OEB 32997 (AEB 1991.10375) : "... In part II prominence is given to the Egyptian material because its influence on the other cultures was of basic significance with respect to belief in posthumous judgement of the individual. The author has drawn here on earlier treatments of the themes, which are here revised or expanded (e.g. AEB 60300, 75293, 83.0525). The author begins in ch. 9 with pointing out that he aims at describing and explaining the ideas themselves as they appear in the separate cultures, and at ascertaining the mutual influence exerted by these traditions. He then sketches the evolution of the idea of judgement after death in Egypt. The Egyptian belief in life after death stimulated the idea of a future judgement and posthumous litigation of opposing parties, with reference to Horus and Seth. The author then reviews the various divine actors in the legal procedure, best known from B.D. 125: the Great God, Ma'at, the president of the tribunal (Re, Osiris, Geb, Anubis) and the 42 assessor-judges, whose connections with the nomes are discussed. These 42 play a role in the combination of test and ordeal, by acting as examiners in the judgement and as intimidating executioners. Knowledge is here the key to success. The role of magic and morality as opposites is then assessed; their relative lack of importance is best resolved on the basis of the varying standards of the people involved in the judgement. For the great illiterate majority the main emphasis was probably magical. The author then elaborates the question of the priestly parallels to the Declarations of the Innocence, which occur only in the Graeco-Roman Period, long after the establishment of the idea of judgement after death, and thus tributary to it. The contents of the declarations were, however, widely applied. In the course of time changes took place in the detailed manner of presentation: the weighing of the heart; the blissful right and the baleful left; the gods Shaï, Meskhenet, and Renenet; the composition of the triad of assistant arbiters; the question of a third alternative, a purgatory, besides heaven and hell; the possibility of transference of the tribunal of the dead under Osiris to a temple of the living, and thus implicating the living. Some facets of impact on Judaeo-Christian thought are presented at the end of the first part of ch. 9, concerned with Egypt and Judaeo-Christian thought. These are: the fear of the second death; the crown of righteousness as reward of success in the judgement; the weighing and recording of the righteous and wrongdoers and their acts. Iran, Judaism and the Christian consummation are the subject of the second part of the chapter. Here the author assesses the impact of Iranian eschatology (see the enumeration of possible influences from Iran or Egypt on p. 254-257). In the rest of the chapter Egypt turns up occasionally, but is no part of the argument. Proceeding in ch. 10 from the Islands of the Blest in some Greek sources and the Egyptian Fields of Iaru, the author considers the possibility of influence via Crete. First studying types of influence of Egypt on Crete, such as the cases of the Haghia Triada sarcophagus and the symbolic gold scales from tombs, the author turns to possible evidence from Linear B texts and the Minoan judges of the dead. Generally speaking, the strong ethical background of the Egyptian judgement is absent here. In ch. 11 posthumous judgement in Israel is studied in the light of possible Egyptian influences. The weighing of the heart in the balance in the Egyptian psychostasia is found back in O.T. imagery, but it may be doubted that a stage in a future life is envisaged. The O.T. Book of Job is considered in the light of the early Egyptian belief in the possibility of litigation after death through a civil dispute or law-suit involving an accuser. It is concluded that the Book of Job does not follow any outline of Osirian eschatology, but rather adheres to the early Hebraic rejection of immortality. The last ch. 12 reviews divine judgement in the mystery religions among which the Isiac mysteries, as known fro m Apuleius of Madauros. The author studies the subsequent episodes: confession, judgement and forgiveness. The Isiac cult embraced a man's fate in the next world through death and rebirth in the initiation. Compared to the earlier phase eschatology there is a change in perspective, a transfer to the life of the believer here and now. The author discusses briefly in how far the idea of spiritual regeneration in this life can be traced back to aspects of the Egyptian tradition or to the impact of the Greek mysteries. There seems to be some evidence for a non-funerary interpretation of a judgement scene in the Ptolemaic temple of Deir el-Medîna.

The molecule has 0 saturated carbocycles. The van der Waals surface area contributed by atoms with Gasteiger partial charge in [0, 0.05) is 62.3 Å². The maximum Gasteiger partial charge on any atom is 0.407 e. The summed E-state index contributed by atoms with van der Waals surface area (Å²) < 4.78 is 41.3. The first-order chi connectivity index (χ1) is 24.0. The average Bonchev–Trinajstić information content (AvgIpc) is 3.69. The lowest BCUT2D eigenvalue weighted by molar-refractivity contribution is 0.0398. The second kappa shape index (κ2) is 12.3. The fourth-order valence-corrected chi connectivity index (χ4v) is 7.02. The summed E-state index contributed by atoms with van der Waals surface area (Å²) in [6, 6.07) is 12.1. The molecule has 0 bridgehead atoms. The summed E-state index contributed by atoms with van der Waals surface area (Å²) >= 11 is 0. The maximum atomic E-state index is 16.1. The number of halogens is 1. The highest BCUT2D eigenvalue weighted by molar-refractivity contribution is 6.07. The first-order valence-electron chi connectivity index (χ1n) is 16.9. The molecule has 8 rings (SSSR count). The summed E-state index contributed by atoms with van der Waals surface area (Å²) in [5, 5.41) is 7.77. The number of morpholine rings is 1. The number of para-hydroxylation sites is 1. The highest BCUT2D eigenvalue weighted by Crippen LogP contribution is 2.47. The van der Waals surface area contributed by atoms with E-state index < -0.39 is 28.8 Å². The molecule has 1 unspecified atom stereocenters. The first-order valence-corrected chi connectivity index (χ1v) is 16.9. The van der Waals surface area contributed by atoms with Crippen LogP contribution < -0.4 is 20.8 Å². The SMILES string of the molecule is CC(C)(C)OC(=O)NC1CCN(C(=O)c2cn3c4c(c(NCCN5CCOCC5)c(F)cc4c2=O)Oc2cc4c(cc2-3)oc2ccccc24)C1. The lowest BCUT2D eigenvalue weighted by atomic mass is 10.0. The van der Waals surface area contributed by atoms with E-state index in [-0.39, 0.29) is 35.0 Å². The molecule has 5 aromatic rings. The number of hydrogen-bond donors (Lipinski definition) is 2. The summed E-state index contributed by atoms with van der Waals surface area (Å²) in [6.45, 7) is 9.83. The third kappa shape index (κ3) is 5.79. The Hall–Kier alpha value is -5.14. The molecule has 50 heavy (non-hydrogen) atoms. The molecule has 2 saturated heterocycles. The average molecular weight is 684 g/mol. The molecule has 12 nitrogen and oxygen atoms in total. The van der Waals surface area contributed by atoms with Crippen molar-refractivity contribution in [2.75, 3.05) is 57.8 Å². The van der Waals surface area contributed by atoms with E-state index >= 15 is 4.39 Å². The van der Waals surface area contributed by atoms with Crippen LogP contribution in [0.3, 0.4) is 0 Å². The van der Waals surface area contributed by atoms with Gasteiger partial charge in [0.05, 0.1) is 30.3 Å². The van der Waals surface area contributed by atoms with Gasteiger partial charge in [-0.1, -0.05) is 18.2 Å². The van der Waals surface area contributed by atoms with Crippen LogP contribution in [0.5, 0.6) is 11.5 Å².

In the epilogue Egypt's powerful influence on the concept and imagery of judgement, whose symbolism is so central, is summarized. The bibliography is arranged by culture (section 10: Egypt on p.379-387). Indexes of subjects and sources, and of Biblical and related references added."